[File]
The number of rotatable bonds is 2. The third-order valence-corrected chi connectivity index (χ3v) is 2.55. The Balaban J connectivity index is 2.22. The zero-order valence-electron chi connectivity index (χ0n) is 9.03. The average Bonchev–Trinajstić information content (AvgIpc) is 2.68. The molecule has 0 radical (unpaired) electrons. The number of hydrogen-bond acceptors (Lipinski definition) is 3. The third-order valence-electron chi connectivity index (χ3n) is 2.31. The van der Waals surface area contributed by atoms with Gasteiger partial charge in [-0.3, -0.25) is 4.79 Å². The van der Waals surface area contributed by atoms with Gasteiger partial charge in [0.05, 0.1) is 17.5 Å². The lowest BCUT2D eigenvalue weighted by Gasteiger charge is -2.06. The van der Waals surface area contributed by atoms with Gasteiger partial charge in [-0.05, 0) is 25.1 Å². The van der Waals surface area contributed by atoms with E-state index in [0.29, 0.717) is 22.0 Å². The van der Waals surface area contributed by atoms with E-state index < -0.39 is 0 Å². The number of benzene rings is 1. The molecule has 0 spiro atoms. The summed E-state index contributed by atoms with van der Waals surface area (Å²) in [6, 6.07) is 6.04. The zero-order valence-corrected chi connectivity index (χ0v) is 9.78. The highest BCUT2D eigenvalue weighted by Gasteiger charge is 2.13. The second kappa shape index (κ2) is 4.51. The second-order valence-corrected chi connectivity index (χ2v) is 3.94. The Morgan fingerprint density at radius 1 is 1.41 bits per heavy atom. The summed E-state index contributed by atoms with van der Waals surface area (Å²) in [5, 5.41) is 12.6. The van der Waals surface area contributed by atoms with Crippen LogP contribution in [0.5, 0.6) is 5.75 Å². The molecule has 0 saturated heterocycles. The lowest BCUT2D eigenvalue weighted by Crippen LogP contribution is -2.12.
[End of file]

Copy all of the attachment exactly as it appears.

The number of rotatable bonds is 2. The third-order valence-corrected chi connectivity index (χ3v) is 2.55. The Balaban J connectivity index is 2.22. The zero-order valence-electron chi connectivity index (χ0n) is 9.03. The average Bonchev–Trinajstić information content (AvgIpc) is 2.68. The molecule has 0 radical (unpaired) electrons. The number of hydrogen-bond acceptors (Lipinski definition) is 3. The third-order valence-electron chi connectivity index (χ3n) is 2.31. The van der Waals surface area contributed by atoms with Gasteiger partial charge in [-0.3, -0.25) is 4.79 Å². The van der Waals surface area contributed by atoms with Gasteiger partial charge in [0.05, 0.1) is 17.5 Å². The lowest BCUT2D eigenvalue weighted by Gasteiger charge is -2.06. The van der Waals surface area contributed by atoms with Gasteiger partial charge in [-0.05, 0) is 25.1 Å². The van der Waals surface area contributed by atoms with E-state index in [0.29, 0.717) is 22.0 Å². The van der Waals surface area contributed by atoms with E-state index < -0.39 is 0 Å². The number of benzene rings is 1. The molecule has 0 spiro atoms. The summed E-state index contributed by atoms with van der Waals surface area (Å²) in [6, 6.07) is 6.04. The zero-order valence-corrected chi connectivity index (χ0v) is 9.78. The highest BCUT2D eigenvalue weighted by Gasteiger charge is 2.13. The second kappa shape index (κ2) is 4.51. The second-order valence-corrected chi connectivity index (χ2v) is 3.94. The Morgan fingerprint density at radius 1 is 1.41 bits per heavy atom. The summed E-state index contributed by atoms with van der Waals surface area (Å²) in [5, 5.41) is 12.6. The van der Waals surface area contributed by atoms with Crippen LogP contribution in [0.5, 0.6) is 5.75 Å². The molecule has 0 saturated heterocycles. The lowest BCUT2D eigenvalue weighted by Crippen LogP contribution is -2.12.